Tuesday, December 02, 2014
How did the Sony Pictures hack happen? Why can't a large corporation protect itself? Same malware a home threat?
The hack of Sony Pictures, with the destruction of data on its corporate networks, seems to be the largest ever on a US company.
But five films, including the upcoming “Annie”, were leaked, and available on piracy servers through P2P.
There is a lot of suspicion of North Korea over the upcoming release of the comedy “The Interview”, with Seth Rogen and James Franco, where the US CIA recruits two journalists to assassinate the president of North Korea, which seems to take the film as a “threat” (almost like in the Elonis case, discussed on my main blog yesterday). This is a little bit like my situation as a substitute teacher, where a fiction screenplay was interpreted by some as suggesting that I could be a “threat”.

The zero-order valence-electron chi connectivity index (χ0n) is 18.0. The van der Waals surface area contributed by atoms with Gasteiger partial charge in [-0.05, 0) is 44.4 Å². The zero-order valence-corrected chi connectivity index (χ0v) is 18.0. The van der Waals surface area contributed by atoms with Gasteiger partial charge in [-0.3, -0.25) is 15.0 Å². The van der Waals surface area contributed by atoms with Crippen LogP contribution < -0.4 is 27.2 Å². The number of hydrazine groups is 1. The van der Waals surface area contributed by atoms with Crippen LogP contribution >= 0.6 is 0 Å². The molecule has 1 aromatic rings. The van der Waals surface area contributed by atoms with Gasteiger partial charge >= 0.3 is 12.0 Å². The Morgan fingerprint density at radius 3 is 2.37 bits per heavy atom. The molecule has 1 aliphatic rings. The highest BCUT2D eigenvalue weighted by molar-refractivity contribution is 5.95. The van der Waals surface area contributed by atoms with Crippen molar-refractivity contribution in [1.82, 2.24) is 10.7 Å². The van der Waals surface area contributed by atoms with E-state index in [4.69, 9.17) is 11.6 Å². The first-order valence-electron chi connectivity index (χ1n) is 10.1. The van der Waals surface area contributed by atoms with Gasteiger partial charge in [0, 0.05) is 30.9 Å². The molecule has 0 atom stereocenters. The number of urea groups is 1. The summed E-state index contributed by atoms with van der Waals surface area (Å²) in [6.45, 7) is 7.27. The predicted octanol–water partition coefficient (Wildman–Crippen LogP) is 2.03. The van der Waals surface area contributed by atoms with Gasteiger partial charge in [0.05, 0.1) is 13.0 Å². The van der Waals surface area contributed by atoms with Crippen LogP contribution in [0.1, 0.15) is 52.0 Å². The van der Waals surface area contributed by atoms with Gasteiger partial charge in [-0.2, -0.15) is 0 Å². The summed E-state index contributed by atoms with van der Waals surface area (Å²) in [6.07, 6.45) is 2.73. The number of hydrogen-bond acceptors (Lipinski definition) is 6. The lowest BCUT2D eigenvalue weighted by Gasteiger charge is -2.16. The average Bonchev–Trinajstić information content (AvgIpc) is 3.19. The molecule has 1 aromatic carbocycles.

But it’s also unclear why Sony’s own security systems were not able to prevent the hack, and how they got in, or how North Korea had the expertise to do this.
The Wall Street Journal has a detailed and typical news story here.
Webroot is characterizing this as a “ransomware” attack. It is possible that the company was using a “malware infected host”. It’s not clear from news reports is there is a specific worm or virus related to this attack that home security software should scan for. Webroot’s brief story is here.
CNET has a story about the FBI warning to businesses here. The FBI has sent out a “flash warning”.